The credit belongs to the man who is actually in the arena, whose face is marred by dust and sweat and blood; who strives valiantly; … and who at the worst, if he fails, at least fails while daring greatly, so that his place shall never be with those cold and timid souls who neither know victory nor defeat.
Driving a new Land Rover is a flex in most parts of the world. By having, and showing a luxury car to others, its owner signals that they are affluent enough to be able to afford it. It can be a Veblen good which separates its owner from the rest, and increases their status. Until it doesn’t. I was fortunate enough to go on a vacation recently in Los Angeles, and booked a modest studio in a nice neighborhood. There I saw the highest concentration of Land Rovers and Range Rovers in my life. One out of every 5 houses seemed to have this status symbol parked in front of it. Which made me think - is it still a status symbol for these neighbors? Or does it merely become a luxury trinket? How many people can have Land Rovers and still claim the status boost? In the luxury car dimension, there are only a limited number of people who can flex. This makes fighting for the status of the owner of the nicest car in the neighborhood a game with limited resources. And you already know my opinion, that we should want to opt out of such games.
However, fighting for status seem similar to fighting over a limited resource, as status may seem limited, but it doesn’t have to be. Status is more abundant than we think. Let’s look one of the most clear cases of status - winning an olympics gold medal, and let’s consider running. It seems like a zero sum - there is a winner, and losers, and only one winner at a time. At least on the surface, the winner gets the majority of the status, while everyone else gets the much lesser status of being a finalist. The other runners are not really worse-off than they would’ve been if they didn’t participate in the running game. They are still getting paid, and they gain fame. Their loss is only relative, and running is a win-win game. The amount of fame and happiness from a single race might seem limited but it is not - it varies with the quality of the performance. For example at the 400m hurdles race at the 2021 Olympics, Karsten Warholm destroyed his previous world record of 46.70s by running it in 45.94s. This is 760 milliseconds faster, three quarters of a second. Beating a world record by so much is wild! But what made the race even more amazing, and Warholm’s win even more impressive is that his main challenger Rai Benjamin also destroyed the previous world record by running 46.17. In order for Warholm to win, he had no choice but to break the world record by a lot. The top two runners each got more glory, fame and status by pushing each other. They both become heroes worthy of praise and both win status, as runners who broke the world record, and creating an unforgettable experience for everyone watching.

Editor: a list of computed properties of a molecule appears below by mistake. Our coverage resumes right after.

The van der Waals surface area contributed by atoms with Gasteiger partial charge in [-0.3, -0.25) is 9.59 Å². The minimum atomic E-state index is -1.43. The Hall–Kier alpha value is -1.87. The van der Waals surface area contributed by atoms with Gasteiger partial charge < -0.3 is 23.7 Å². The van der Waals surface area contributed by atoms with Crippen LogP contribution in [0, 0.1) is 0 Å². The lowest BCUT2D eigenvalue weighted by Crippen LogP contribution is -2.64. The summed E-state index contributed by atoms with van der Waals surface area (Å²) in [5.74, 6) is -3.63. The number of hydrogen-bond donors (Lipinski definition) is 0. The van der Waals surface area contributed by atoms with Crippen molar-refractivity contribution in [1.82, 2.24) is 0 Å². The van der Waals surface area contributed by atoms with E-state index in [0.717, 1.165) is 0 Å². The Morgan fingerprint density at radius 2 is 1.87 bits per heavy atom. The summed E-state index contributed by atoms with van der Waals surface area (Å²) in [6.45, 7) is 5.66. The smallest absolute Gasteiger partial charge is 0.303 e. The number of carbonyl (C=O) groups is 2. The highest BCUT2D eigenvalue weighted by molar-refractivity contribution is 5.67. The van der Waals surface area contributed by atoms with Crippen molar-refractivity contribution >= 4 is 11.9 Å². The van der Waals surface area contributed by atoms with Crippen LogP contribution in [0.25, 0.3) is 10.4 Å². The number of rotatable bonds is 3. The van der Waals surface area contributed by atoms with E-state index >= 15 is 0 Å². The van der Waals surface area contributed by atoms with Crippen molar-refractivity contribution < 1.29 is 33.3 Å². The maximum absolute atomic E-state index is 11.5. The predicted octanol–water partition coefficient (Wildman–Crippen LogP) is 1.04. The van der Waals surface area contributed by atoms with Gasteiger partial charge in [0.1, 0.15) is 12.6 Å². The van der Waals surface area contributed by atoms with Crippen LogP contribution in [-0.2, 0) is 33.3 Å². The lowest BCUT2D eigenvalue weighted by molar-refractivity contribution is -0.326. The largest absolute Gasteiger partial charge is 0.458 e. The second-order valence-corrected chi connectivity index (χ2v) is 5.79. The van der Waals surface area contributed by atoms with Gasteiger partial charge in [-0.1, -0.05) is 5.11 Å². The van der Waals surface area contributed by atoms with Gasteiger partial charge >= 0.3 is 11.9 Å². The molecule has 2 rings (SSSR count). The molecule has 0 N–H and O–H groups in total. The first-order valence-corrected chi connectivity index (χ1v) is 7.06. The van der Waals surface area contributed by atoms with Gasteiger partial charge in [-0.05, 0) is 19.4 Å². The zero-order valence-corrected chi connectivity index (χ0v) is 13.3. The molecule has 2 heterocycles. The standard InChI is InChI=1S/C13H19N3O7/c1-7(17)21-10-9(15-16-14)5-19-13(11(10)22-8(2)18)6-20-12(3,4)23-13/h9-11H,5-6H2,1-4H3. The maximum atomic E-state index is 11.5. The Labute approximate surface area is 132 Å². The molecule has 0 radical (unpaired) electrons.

Let’s now look at a different type of race - the race to be the first person to make a scientific contribution, and the first company to get a certain innovation to the market. Someone might say, with a dose of cynicism, that the scientists in the forefront are engaging in a zero-sum race with each other and that this scientific discovery was going to get made anyway. Yet it will be a boon for society if that discovery happens 10% faster and brought to market 10% faster. New discoveries build up on top of old and over ten years, this gradual speedup will amount to a whole year of advancement. Over 60 years, that’s whole 6 years of advancement. For healthcare, that may be the difference between having the treatment to a cancer or Alzheimer disease before or after someone you love catches it. Even if we look at a much shorter time frame - the race to create and deploy a COVID vaccine saved millions of lives. The outcome of any seemingly trivial science and innovation race can be a matter of life and death eventually. In the meantime, the race resets every time there’s a new discovery, all the scientists can build up on top of it, and win status. The faster the discoveries happen, the faster new status is “mined”. Some scientists become giants, and that allows other to stand on their shoulders.
In a given dimension, there may be only so much status - one best runner/scientist, one employee promoted to the next level, one president elected. But if we look for more dimensions, we realize that there are more untapped opportunities for gaining status. For example, if two employees are fighting for the same promotion, they might instead build up their areas of ownership to the level that they are providing so much value, and they both get promoted to expand their work. Or, if people want the clout associated with being a president, they can instead focus on achieving what a president would achieve and improving other social and environmental issues such as poverty, pollution, healthcare, etc. If they have a major success there, they might be remembered by the future generations even more than whomever was the president at the time. Martin Luther King Jr was not a president, but has a more important place in history than LBJ, who was president at a time, and even has an official holiday dedicated to him.
In my opinion, the highest status is achievable by each of us, simultaneously, and without detracting from anyone else’s status. That’s the status and confidence of being in internal harmony, and in harmony with Nature. In such state, my internal angels and demons will be dancing together instead of fighting, and my being will be dancing with others instead of fighting them. This is my goal in life, and I wouldn’t feel any less accomplished if others also achieve it - in fact it will make me happier. We are all different, and each of us has a different Everest to climb.
Thanks to Sylvain Kieffer for spotting grammar typos in this post.